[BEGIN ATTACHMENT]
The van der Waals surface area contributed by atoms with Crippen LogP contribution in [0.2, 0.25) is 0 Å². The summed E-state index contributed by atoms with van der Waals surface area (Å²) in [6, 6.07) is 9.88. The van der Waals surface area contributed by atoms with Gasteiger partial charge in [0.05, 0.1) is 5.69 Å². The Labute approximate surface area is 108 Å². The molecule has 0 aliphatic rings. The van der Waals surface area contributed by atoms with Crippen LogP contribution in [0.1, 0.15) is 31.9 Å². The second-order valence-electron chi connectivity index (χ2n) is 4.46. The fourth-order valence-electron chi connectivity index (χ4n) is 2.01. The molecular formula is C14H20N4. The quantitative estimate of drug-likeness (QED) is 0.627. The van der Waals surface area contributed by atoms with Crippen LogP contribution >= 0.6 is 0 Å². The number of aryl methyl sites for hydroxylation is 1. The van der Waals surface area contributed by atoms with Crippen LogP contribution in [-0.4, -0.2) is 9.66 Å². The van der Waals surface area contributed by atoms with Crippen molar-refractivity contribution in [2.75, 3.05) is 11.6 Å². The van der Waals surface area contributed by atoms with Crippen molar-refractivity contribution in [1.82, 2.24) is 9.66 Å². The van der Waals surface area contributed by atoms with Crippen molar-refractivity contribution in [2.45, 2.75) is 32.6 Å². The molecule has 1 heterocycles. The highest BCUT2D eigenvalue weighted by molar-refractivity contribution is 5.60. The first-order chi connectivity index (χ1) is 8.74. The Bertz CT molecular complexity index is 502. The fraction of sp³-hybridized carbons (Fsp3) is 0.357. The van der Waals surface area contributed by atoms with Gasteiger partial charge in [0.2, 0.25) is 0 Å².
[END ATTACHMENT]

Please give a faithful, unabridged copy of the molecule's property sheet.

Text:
The van der Waals surface area contributed by atoms with Crippen LogP contribution in [0.2, 0.25) is 0 Å². The summed E-state index contributed by atoms with van der Waals surface area (Å²) in [6, 6.07) is 9.88. The van der Waals surface area contributed by atoms with Gasteiger partial charge in [0.05, 0.1) is 5.69 Å². The Labute approximate surface area is 108 Å². The molecule has 0 aliphatic rings. The van der Waals surface area contributed by atoms with Crippen LogP contribution in [0.1, 0.15) is 31.9 Å². The second-order valence-electron chi connectivity index (χ2n) is 4.46. The fourth-order valence-electron chi connectivity index (χ4n) is 2.01. The molecular formula is C14H20N4. The quantitative estimate of drug-likeness (QED) is 0.627. The van der Waals surface area contributed by atoms with Crippen LogP contribution >= 0.6 is 0 Å². The number of aryl methyl sites for hydroxylation is 1. The van der Waals surface area contributed by atoms with Crippen LogP contribution in [-0.4, -0.2) is 9.66 Å². The van der Waals surface area contributed by atoms with Crippen molar-refractivity contribution in [2.75, 3.05) is 11.6 Å². The van der Waals surface area contributed by atoms with Crippen molar-refractivity contribution in [1.82, 2.24) is 9.66 Å². The van der Waals surface area contributed by atoms with Crippen molar-refractivity contribution in [2.45, 2.75) is 32.6 Å². The molecule has 1 heterocycles. The highest BCUT2D eigenvalue weighted by molar-refractivity contribution is 5.60. The first-order chi connectivity index (χ1) is 8.74. The Bertz CT molecular complexity index is 502. The fraction of sp³-hybridized carbons (Fsp3) is 0.357. The van der Waals surface area contributed by atoms with Gasteiger partial charge in [0.2, 0.25) is 0 Å².